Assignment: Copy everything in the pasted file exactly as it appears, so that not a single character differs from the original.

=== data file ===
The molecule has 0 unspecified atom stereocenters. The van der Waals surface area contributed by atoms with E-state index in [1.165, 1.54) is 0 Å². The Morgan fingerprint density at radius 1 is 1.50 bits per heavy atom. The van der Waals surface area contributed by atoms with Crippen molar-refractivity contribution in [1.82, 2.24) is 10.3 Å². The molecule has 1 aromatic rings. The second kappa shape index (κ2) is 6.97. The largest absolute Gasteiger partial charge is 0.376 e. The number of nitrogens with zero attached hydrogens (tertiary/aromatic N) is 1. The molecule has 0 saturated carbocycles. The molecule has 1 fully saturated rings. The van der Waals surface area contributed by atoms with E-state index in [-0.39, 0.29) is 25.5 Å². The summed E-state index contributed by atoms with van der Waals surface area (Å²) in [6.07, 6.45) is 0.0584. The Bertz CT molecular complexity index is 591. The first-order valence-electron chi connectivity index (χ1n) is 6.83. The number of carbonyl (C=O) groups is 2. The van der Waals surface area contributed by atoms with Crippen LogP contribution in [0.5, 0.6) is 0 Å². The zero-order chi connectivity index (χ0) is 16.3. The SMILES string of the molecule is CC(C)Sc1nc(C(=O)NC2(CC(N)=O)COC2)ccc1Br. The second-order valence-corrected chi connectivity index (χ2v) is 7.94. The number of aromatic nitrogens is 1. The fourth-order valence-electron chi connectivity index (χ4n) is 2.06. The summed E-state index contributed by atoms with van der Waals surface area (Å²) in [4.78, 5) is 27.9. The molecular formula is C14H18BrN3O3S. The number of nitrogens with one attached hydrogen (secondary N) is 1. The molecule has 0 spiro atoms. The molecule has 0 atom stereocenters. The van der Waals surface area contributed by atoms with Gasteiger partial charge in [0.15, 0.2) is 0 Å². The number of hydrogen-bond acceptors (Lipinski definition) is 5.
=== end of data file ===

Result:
The molecule has 0 unspecified atom stereocenters. The van der Waals surface area contributed by atoms with E-state index in [1.165, 1.54) is 0 Å². The Morgan fingerprint density at radius 1 is 1.50 bits per heavy atom. The van der Waals surface area contributed by atoms with Crippen molar-refractivity contribution in [1.82, 2.24) is 10.3 Å². The molecule has 1 aromatic rings. The second kappa shape index (κ2) is 6.97. The largest absolute Gasteiger partial charge is 0.376 e. The number of nitrogens with zero attached hydrogens (tertiary/aromatic N) is 1. The molecule has 0 saturated carbocycles. The molecule has 1 fully saturated rings. The van der Waals surface area contributed by atoms with E-state index in [-0.39, 0.29) is 25.5 Å². The summed E-state index contributed by atoms with van der Waals surface area (Å²) in [6.07, 6.45) is 0.0584. The Bertz CT molecular complexity index is 591. The first-order valence-electron chi connectivity index (χ1n) is 6.83. The number of carbonyl (C=O) groups is 2. The van der Waals surface area contributed by atoms with Crippen LogP contribution in [0.5, 0.6) is 0 Å². The zero-order chi connectivity index (χ0) is 16.3. The SMILES string of the molecule is CC(C)Sc1nc(C(=O)NC2(CC(N)=O)COC2)ccc1Br. The second-order valence-corrected chi connectivity index (χ2v) is 7.94. The number of aromatic nitrogens is 1. The fourth-order valence-electron chi connectivity index (χ4n) is 2.06. The summed E-state index contributed by atoms with van der Waals surface area (Å²) in [4.78, 5) is 27.9. The molecular formula is C14H18BrN3O3S. The number of nitrogens with one attached hydrogen (secondary N) is 1. The molecule has 0 spiro atoms. The molecule has 0 atom stereocenters. The van der Waals surface area contributed by atoms with Gasteiger partial charge in [0.15, 0.2) is 0 Å². The number of hydrogen-bond acceptors (Lipinski definition) is 5.